The stuff on the ground in front of me is the corn drying.
The closest sweet building is the communal ‘washroom’. Very picturesque but you might not necessarily chose to live there yourself. We asked the old guy who was the senior member of the household if he felt any resentment towards the ‘in-comers’ who had all mod cons and resettlement compensation. He said not at all as he remembers the days under Chiang Kai-Shek when he was forced to flee his home over and again. Now he is happy to have a place he calls home.
I could go on at great length about the potential advantages and disadvantages of this massive Dam Project but one thing will for ever stay in my mind.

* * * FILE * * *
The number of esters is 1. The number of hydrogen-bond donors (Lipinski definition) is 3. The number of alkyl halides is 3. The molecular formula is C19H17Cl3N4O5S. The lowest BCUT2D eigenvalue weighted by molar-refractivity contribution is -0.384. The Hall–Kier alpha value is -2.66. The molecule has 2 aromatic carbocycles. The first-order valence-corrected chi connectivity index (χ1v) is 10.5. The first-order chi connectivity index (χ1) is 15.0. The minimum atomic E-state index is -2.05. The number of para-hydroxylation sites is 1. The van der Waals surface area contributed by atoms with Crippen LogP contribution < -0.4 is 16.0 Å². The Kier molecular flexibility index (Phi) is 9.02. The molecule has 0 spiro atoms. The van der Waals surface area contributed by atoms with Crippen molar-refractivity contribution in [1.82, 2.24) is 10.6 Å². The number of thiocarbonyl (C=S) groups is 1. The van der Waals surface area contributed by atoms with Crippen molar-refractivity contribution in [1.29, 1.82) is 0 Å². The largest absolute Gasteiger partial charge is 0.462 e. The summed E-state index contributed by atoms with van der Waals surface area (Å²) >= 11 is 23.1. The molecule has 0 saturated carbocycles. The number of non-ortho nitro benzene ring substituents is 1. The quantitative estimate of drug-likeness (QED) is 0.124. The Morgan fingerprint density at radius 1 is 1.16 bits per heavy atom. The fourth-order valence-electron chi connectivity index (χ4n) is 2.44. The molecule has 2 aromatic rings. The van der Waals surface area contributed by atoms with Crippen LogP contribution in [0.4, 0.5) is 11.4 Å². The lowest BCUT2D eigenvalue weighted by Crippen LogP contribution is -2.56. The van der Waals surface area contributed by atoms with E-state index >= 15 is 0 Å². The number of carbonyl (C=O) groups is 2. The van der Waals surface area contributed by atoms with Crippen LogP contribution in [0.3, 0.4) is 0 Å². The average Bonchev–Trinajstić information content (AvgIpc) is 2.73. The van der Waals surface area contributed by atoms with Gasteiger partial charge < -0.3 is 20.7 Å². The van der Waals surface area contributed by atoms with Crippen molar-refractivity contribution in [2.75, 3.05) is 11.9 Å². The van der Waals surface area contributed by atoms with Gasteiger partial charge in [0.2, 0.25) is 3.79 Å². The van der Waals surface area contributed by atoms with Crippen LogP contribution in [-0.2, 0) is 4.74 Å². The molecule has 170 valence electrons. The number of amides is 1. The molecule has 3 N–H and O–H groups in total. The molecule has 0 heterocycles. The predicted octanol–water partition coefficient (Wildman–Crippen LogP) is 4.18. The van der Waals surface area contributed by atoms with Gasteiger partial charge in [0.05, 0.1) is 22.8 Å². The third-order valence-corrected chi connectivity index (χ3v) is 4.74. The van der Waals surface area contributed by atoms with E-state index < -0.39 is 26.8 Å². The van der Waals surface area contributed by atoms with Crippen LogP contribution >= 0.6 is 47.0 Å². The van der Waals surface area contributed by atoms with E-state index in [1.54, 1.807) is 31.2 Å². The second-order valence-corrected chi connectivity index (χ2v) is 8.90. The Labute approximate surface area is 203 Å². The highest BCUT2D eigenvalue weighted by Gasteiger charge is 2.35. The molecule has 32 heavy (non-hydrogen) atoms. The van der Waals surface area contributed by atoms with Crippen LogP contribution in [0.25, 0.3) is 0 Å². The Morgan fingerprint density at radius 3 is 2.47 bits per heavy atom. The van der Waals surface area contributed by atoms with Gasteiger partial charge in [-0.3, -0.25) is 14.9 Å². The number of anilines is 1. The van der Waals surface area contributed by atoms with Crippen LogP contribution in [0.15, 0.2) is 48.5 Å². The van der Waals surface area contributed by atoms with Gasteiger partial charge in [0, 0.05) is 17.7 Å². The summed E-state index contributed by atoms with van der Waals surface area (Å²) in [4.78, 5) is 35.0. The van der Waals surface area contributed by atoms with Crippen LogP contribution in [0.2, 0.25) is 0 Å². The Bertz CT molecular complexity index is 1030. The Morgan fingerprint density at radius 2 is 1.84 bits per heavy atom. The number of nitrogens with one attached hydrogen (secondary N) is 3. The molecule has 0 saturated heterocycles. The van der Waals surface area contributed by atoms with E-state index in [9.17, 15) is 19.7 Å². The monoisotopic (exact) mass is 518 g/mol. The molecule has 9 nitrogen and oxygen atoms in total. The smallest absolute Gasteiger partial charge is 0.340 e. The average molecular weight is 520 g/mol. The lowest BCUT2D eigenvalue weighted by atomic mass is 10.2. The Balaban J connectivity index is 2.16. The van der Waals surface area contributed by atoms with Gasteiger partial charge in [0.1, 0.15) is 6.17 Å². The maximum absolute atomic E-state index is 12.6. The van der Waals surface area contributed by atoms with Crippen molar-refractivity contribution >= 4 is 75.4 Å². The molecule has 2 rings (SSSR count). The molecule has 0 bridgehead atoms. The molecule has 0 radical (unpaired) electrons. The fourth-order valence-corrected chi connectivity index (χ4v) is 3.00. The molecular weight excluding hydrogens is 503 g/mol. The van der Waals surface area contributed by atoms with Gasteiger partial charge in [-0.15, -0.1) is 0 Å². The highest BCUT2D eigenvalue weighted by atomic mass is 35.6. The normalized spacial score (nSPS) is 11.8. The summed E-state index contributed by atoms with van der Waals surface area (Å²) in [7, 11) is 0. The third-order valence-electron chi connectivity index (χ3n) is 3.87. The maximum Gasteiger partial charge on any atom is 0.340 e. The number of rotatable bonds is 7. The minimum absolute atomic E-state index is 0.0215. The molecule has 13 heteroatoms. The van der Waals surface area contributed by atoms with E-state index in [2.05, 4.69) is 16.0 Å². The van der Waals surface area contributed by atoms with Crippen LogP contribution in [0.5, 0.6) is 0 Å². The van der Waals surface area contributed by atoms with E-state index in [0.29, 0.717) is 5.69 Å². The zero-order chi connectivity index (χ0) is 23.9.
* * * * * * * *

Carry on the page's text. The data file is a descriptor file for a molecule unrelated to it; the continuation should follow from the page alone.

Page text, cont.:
The weight of millions of tons of water behind a dam can increase the chances of an earthquake. Critics of the project raised this many years before the project actually got underway but the authorities were convinced that this was not a threat.
On May 12th 2008 there was a massive earthquake. You will recall the images from newspapers and television at the time. The earthquake was in a province the Yangtze river passes through.
Official figures (as of July 21, 2008) ) state that 69,227 are confirmed dead, including 68,636 in Sichuan province, and 374,176 injured, with 18,222 listed as missing. The earthquake left about 4.8 million people homeless, though the number could be as high as 11 million. Whether or not the Dam had anything to do with this horrific disaster the fact remains that as we looked out of our boat and down at the waters we would see, floating along, shoes. Lots and lots of shoes. Shoes that belonged to victims of the earthquake.
As a change from 'What I did on my holidays' here follows some more of what we picked up about the Chinese way of life.